1. Fredrik Grönkvist at 5:38 pm

        Hello Deb,

        I’m not surprised to see that the scammer is a small trader. When these things happen, this kind of company is almost always involved.

        Suing the company in China will cost you much more than $7,000 – and even if you win the lawsuit, this company most likely have no assets for you to collect. However, you can report the company to company fraud websites. It won’t get you your money back, but it can prevent others from being scammed.

      2. Belting at 11:41 am

        Hello Deb,
        We want to warn you:

        Our story
        We are company which has 25 years of experience with conveyor belts and cooperate with suppliers from the whole world.
        Last year we wanted to start collaboration with two Chinese company. In April we bought one belt from company BEIJING TRX RUBBER PRODUCTS CO.,LTD (C-1216&1217, Wanda Plaza, Shijingshan District, Beijing 100040, China, phone +86 10 88689766/88696185, fax +86 10 88696185). We of course had to paid in advance because it is main condition, which is required by every Chinese company. We were assured that we will received belt according to our needs and confirmed data sheet. Unfortunately after delivery it’s turn out that we received quite other belt type, which is twice time cheaper than we paid. We want to receive belt with special construction and received normal, 2-py belt. Of course we placed complaint for that item but without any result. It is impossible to retrieve our money back. The company is silent.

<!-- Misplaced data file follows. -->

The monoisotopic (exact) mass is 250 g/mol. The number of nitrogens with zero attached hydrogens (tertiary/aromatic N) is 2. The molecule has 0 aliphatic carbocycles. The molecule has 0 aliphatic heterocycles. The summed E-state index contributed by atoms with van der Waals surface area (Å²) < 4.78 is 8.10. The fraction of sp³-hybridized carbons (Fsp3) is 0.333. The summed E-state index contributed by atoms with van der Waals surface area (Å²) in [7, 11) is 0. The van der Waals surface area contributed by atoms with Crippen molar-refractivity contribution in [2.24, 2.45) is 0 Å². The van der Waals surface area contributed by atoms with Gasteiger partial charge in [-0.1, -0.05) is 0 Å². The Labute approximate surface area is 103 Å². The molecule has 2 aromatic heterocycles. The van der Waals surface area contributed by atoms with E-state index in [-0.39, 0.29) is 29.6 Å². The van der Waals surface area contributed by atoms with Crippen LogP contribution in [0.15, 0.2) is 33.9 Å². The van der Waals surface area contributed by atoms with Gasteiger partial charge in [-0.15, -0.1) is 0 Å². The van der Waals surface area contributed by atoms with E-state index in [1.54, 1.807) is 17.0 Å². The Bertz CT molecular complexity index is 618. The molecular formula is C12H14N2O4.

In January 2014 we established cooperation with Chinese company SHANGHAI NANGEST MACHINERY CO.,LTD (NO.55, LANE 288, SOUTH HUTING ROAD, JIUTING TOWN, SONGJIANG DISTRICT, SHANGHAI201615, CHINA, phone 021-67632607, fax 021 58308594). When we finalised first belt’s purchase from this company, we were content, therefore in May we placed new purchase order for 2 rolls each 100 m length. Unfortunately this time we received defective goods. These belts don’t fulfil their function. From that reason we received many complains from our customers. After that we were obligated to replacement wrong belts by new good quality one. We sent information about that problem to our Chinese supplier. There was indicated exact what is the products defect. The weft and warp of used fabric are very skew to themselves. They aren’t perpendicular and that cause wrong belt’s work and it couldn’t be regulated in any way.